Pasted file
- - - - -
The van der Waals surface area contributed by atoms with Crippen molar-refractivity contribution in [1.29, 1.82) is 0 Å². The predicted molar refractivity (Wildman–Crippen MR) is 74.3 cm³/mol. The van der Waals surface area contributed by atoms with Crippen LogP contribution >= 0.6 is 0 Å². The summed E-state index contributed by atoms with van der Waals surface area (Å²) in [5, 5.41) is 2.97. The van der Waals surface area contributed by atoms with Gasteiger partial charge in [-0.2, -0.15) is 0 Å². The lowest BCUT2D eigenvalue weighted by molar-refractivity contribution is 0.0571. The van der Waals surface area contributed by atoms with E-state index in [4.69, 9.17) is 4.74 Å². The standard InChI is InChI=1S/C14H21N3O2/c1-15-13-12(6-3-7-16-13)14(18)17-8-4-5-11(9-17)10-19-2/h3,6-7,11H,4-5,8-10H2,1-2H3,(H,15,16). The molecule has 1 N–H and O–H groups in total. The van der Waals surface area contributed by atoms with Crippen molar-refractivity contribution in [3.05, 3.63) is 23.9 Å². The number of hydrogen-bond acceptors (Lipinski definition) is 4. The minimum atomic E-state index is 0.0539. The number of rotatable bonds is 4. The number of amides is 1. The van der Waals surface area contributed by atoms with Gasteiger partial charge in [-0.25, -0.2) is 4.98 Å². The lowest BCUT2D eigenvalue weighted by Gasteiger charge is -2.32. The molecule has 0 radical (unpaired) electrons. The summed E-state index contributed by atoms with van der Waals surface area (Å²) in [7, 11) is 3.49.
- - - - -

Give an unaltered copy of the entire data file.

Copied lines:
The van der Waals surface area contributed by atoms with Crippen molar-refractivity contribution in [1.29, 1.82) is 0 Å². The predicted molar refractivity (Wildman–Crippen MR) is 74.3 cm³/mol. The van der Waals surface area contributed by atoms with Crippen LogP contribution >= 0.6 is 0 Å². The summed E-state index contributed by atoms with van der Waals surface area (Å²) in [5, 5.41) is 2.97. The van der Waals surface area contributed by atoms with Gasteiger partial charge in [-0.2, -0.15) is 0 Å². The lowest BCUT2D eigenvalue weighted by molar-refractivity contribution is 0.0571. The van der Waals surface area contributed by atoms with E-state index in [4.69, 9.17) is 4.74 Å². The standard InChI is InChI=1S/C14H21N3O2/c1-15-13-12(6-3-7-16-13)14(18)17-8-4-5-11(9-17)10-19-2/h3,6-7,11H,4-5,8-10H2,1-2H3,(H,15,16). The molecule has 1 N–H and O–H groups in total. The van der Waals surface area contributed by atoms with Crippen molar-refractivity contribution in [3.05, 3.63) is 23.9 Å². The number of hydrogen-bond acceptors (Lipinski definition) is 4. The minimum atomic E-state index is 0.0539. The number of rotatable bonds is 4. The number of amides is 1. The van der Waals surface area contributed by atoms with Gasteiger partial charge in [-0.25, -0.2) is 4.98 Å². The lowest BCUT2D eigenvalue weighted by Gasteiger charge is -2.32. The molecule has 0 radical (unpaired) electrons. The summed E-state index contributed by atoms with van der Waals surface area (Å²) in [7, 11) is 3.49.